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The diagnostic criteria that leads me to suspect glaucoma as a possible diagnosis includes the examination of the optic nerve head and its retinal nerve fiber layer since it is fundamental to all aspects of glaucoma diagnosis and evaluation. All forms of glaucoma have in common a potentially progressive and characteristic optic neuropathy which is associated with visual field loss as damage progresses. Consequently, a reliable and reproducible visual field analysis is necessary as a representation of the patient’s functional status. Intraocular pressure (IOP) determination is important since the prevalence of glaucoma increases as the level of IOP increases. In spite of the relationship between the level of IOP and glaucoma, there is great interindividual variation in the susceptibility of the optic nerve to IOP- related damage. Suggesting that an IOP level of greater than 21-22 mmHg is an arbitrarily defined level and highlights the poor value of utilizing a specific IOP cutoff as a measure for screening and diagnosing glaucoma.

Other important risk factors associated with glaucoma are as follows:

  • Older age
  • Family history of glaucoma
  • Ancestry / Race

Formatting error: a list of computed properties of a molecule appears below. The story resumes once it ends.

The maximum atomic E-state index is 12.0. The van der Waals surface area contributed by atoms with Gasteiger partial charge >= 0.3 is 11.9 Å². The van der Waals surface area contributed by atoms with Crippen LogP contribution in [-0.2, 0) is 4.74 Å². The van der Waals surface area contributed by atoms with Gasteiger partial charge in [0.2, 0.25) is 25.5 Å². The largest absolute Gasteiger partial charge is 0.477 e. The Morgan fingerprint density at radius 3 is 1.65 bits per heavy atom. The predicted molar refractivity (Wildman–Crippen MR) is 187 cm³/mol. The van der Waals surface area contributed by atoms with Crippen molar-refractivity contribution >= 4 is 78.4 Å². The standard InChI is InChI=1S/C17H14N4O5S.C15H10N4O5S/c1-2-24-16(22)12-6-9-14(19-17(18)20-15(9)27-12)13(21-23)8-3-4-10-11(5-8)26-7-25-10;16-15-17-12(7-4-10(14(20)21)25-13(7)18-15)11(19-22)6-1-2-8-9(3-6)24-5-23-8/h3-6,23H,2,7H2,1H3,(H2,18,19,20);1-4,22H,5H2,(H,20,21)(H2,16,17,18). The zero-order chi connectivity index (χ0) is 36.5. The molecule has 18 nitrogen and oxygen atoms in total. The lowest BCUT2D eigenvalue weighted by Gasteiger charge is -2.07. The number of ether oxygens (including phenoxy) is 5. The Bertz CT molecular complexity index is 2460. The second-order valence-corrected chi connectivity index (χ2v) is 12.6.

• Thinner central corneal
  • Lower corneal hysteresis (an assessment of the cornea’s ability to absorb and dissipate energy)
  • Low ocular perfusion pressures
  • Lower blood pressure
  • Optic disc hemorrhage(s)
  • Diabetes mellitus
  • Myopia
  • Genetic mutations (there is little value for routine genetic testing to diagnose or predict the development of glaucoma at the current time)
  • Migraine headache
  • Peripheral vasospam
  • Reduction of estrogen production in post-menopausal women
  • Obstructive sleep apnea

Testing for glaucoma is indicated when certain ocular, systemic, and general factors are found during periodic comprehensive eye examinations which thereby increase the risk and/or probability of glaucoma.

My methodology and evaluation of a glaucoma suspect may include, but is not limited to, the following:

  • Visual acuity
  • Pupil evaluation (Utilizing NPi – 100 Pupillometer)
  • Blood pressure
  • Biomicroscopy (Slit Lamp)
  • Ultrasound Biomicroscopy (UBM to ascertain underlying cause(s) of any Angle Closure)
  • IOP measurement (diurnal / asymmetry)
  • Central corneal thickness (Pachymetry)
  • Corneal hysteresis
  • Gonioscopy
  • Optic nerve assessment (neuroretinal rim, optic disc size, cup-disc ratio)
  • Nerve fiber layer assessment
  • PERG and PhNR testing can be very useful, but are not substitutes for standard automated perimetry (SAP), nor are they substitutes for optical coherence tomography (OCT) imaging
  • Fundus Photography (sterescopic optic nerve photos)
  • Visual fields (before accepting VF defects as real, they must be confirmed on two consecutive exams (excluding the initial one) and ideally obtain 6 VF’s in 2 years to identify the rate of progression).

Why Are There So Many Diagnostic Exams for Glaucoma?

Diagnosing glaucoma is not always easy, and careful structural and functional evaluation of the optic nerve continues to be essential to diagnosis and treatment. The most important concern is protecting, preserving and optimizing your sight. Doctor Rouse looks at many factors before making decisions about your treatment. If your condition is particularly difficult to diagnose or treat, you may be referred for a second opinion.